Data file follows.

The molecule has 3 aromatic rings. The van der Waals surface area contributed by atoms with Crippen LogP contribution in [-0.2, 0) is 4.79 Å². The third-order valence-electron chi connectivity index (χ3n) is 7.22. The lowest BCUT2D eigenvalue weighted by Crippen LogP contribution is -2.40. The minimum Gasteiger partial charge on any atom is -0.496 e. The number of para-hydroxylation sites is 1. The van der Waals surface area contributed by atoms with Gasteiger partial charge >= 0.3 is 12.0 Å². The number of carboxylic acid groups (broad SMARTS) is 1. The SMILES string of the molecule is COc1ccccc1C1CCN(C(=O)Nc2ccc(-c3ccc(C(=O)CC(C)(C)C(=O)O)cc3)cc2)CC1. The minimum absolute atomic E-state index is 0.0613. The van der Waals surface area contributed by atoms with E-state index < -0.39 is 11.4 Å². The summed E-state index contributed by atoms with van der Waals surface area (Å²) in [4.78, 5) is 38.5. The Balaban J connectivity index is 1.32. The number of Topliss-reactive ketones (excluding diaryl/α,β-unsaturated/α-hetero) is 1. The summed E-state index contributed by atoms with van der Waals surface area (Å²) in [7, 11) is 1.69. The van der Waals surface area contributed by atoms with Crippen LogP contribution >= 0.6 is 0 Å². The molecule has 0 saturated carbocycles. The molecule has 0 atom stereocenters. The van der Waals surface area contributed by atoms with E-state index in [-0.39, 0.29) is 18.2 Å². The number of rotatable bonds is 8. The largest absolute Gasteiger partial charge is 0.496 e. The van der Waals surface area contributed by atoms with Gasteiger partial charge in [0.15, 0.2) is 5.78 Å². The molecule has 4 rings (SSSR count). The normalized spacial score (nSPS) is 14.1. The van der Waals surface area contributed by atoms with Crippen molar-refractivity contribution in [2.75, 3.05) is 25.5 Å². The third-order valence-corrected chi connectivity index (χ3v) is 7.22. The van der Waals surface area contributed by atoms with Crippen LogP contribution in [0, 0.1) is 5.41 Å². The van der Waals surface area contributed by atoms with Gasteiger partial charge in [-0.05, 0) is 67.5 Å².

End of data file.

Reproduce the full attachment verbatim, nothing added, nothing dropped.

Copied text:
The molecule has 3 aromatic rings. The van der Waals surface area contributed by atoms with Crippen LogP contribution in [-0.2, 0) is 4.79 Å². The third-order valence-electron chi connectivity index (χ3n) is 7.22. The lowest BCUT2D eigenvalue weighted by Crippen LogP contribution is -2.40. The minimum Gasteiger partial charge on any atom is -0.496 e. The number of para-hydroxylation sites is 1. The van der Waals surface area contributed by atoms with Gasteiger partial charge >= 0.3 is 12.0 Å². The number of carboxylic acid groups (broad SMARTS) is 1. The SMILES string of the molecule is COc1ccccc1C1CCN(C(=O)Nc2ccc(-c3ccc(C(=O)CC(C)(C)C(=O)O)cc3)cc2)CC1. The minimum absolute atomic E-state index is 0.0613. The van der Waals surface area contributed by atoms with E-state index < -0.39 is 11.4 Å². The summed E-state index contributed by atoms with van der Waals surface area (Å²) in [4.78, 5) is 38.5. The Balaban J connectivity index is 1.32. The number of Topliss-reactive ketones (excluding diaryl/α,β-unsaturated/α-hetero) is 1. The summed E-state index contributed by atoms with van der Waals surface area (Å²) in [7, 11) is 1.69. The van der Waals surface area contributed by atoms with Crippen LogP contribution >= 0.6 is 0 Å². The molecule has 0 saturated carbocycles. The molecule has 0 atom stereocenters. The van der Waals surface area contributed by atoms with E-state index in [-0.39, 0.29) is 18.2 Å². The number of rotatable bonds is 8. The largest absolute Gasteiger partial charge is 0.496 e. The van der Waals surface area contributed by atoms with Gasteiger partial charge in [0.15, 0.2) is 5.78 Å². The molecule has 4 rings (SSSR count). The normalized spacial score (nSPS) is 14.1. The van der Waals surface area contributed by atoms with Crippen molar-refractivity contribution in [2.75, 3.05) is 25.5 Å². The third-order valence-corrected chi connectivity index (χ3v) is 7.22. The van der Waals surface area contributed by atoms with Crippen LogP contribution in [0, 0.1) is 5.41 Å². The van der Waals surface area contributed by atoms with Gasteiger partial charge in [-0.05, 0) is 67.5 Å².